In September of 2013, The New York Times Book Review launched a new column called Bookends. They’ve got a pool of eight columnists, and every week, they set up a different pair to answer “pressing and provocative questions about the world of books” like “Are We Too Concerned That Characters Be Likable?” or “What’s Behind the Notion that Nonfiction Is More ‘Relevant’ Than Fiction?” The answers in the first two months have struck me, with few exceptions, as fairly shallow—much like the questions themselves, concocted so as not to disrupt the digestion of the reader’s Sunday brunch.
The installment asking “How Do We Judge Books Written Under Pseudonyms?” particularly bugged me, in part because it’s a question with a fairly obvious answer: “The same way you judge any other book—on its merits.” Francine Prose basically ignores the question, offering a glib list of writers who published some work under pseudonyms, and some speculation as to why they might want to—eminently ignorable filler, from start to finish. It’s when Daniel Mendelsohn weighs in that things start to get a bit more interesting… but, I think, a lot more wrongheaded.
At first glance, Mendelsohn might seem to be tackling a more compelling variation of the question: “How ought we to consider novels written under pseudonyms?” Unfortunately, he also seems to regard the pseudonym—at least in the case of J.K. Rowling, who used the pen name “Robert Galbraith” to publish the novel The Cuckoo’s Calling—as a cheat. (He actually says “trick.”) Rowling took up the Galbraith name because she wanted the novel to be appraised without respect to her reputation; “but although the desire to be judged on one’s merits alone can strike us as noble,” Mendelsohn counters, he’s not sure “criticism untainted by knowledge of who the author is and what she has already done is desirable in the first place—or, indeed, valid.”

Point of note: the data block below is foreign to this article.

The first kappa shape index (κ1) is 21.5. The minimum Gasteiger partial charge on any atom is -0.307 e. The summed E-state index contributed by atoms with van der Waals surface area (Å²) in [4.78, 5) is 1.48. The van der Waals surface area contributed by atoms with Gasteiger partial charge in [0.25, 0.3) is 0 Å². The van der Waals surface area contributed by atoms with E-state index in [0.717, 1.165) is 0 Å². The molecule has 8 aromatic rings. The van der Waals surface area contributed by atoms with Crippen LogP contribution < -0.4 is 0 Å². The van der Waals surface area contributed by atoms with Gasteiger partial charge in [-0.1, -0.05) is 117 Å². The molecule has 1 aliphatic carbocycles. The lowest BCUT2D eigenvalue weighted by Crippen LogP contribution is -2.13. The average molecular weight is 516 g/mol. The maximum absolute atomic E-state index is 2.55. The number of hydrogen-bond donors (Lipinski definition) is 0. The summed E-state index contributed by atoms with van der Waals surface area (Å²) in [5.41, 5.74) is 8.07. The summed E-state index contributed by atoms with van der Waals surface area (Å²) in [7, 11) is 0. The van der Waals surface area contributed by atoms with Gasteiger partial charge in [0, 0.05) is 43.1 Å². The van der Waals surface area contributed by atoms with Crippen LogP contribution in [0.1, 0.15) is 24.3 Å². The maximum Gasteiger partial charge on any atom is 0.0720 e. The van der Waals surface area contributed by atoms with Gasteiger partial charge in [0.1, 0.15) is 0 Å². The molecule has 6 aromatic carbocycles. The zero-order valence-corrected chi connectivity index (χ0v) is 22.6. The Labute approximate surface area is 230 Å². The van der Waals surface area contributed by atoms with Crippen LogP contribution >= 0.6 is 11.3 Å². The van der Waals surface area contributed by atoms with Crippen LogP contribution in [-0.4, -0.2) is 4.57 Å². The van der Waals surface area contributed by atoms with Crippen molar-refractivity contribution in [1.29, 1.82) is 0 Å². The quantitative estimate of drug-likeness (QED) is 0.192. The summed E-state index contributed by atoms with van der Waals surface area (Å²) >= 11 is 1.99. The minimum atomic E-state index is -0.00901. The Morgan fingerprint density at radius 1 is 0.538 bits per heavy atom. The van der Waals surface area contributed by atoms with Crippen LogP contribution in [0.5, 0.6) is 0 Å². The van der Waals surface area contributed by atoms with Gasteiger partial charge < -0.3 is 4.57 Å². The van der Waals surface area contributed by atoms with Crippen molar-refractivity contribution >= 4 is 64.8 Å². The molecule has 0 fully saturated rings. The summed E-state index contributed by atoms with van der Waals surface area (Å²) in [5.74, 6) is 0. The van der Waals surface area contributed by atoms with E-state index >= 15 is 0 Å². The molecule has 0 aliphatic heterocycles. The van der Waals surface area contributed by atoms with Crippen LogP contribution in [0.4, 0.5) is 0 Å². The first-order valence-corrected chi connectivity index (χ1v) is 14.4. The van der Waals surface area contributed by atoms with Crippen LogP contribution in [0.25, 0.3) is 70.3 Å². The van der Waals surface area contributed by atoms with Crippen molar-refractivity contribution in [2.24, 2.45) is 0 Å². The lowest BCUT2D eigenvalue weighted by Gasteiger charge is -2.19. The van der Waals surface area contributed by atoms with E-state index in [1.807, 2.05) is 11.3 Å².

That’s right: Mendelsohn just raised the possibility that if you aren’t familiar with an author and her work, you won’t have anything valid to say about an individual book.
Of course, one might more usefully frame the issue by asking, “To whom should criticism be desirable and valid?” By talking abstractedly about the role of the critic, the essay doesn’t seem to waste much time escalating its response from “to Daniel Mendelsohn” to “to any right-thinking reader,” and that’s where I have to get off the bus. Now, I agree with Mendelsohn that connecting an individual work to the author’s oeuvre gives critics an opportunity to tell a very interesting story about that work—but that isn’t the only interesting story a critic can tell about the work, and to suggest, even in passing, that it’s the only valid way to tell a story about that work feels rather ridiculous. (In fairness, even Mendelsohn backpedaled from that implication when we had a polite exchange on Twitter the day after his essay ran.)
Specifically, I would consider the notion The Cuckoo’s Calling cannot be sufficiently appreciated without knowing about the role of J.K. Rowling as its true author, or that no criticism of The Cuckoo’s Calling that fails to reference Rowling’s authorship can be considered “desirable,” absurd.
14 November 2013 | uncategorized |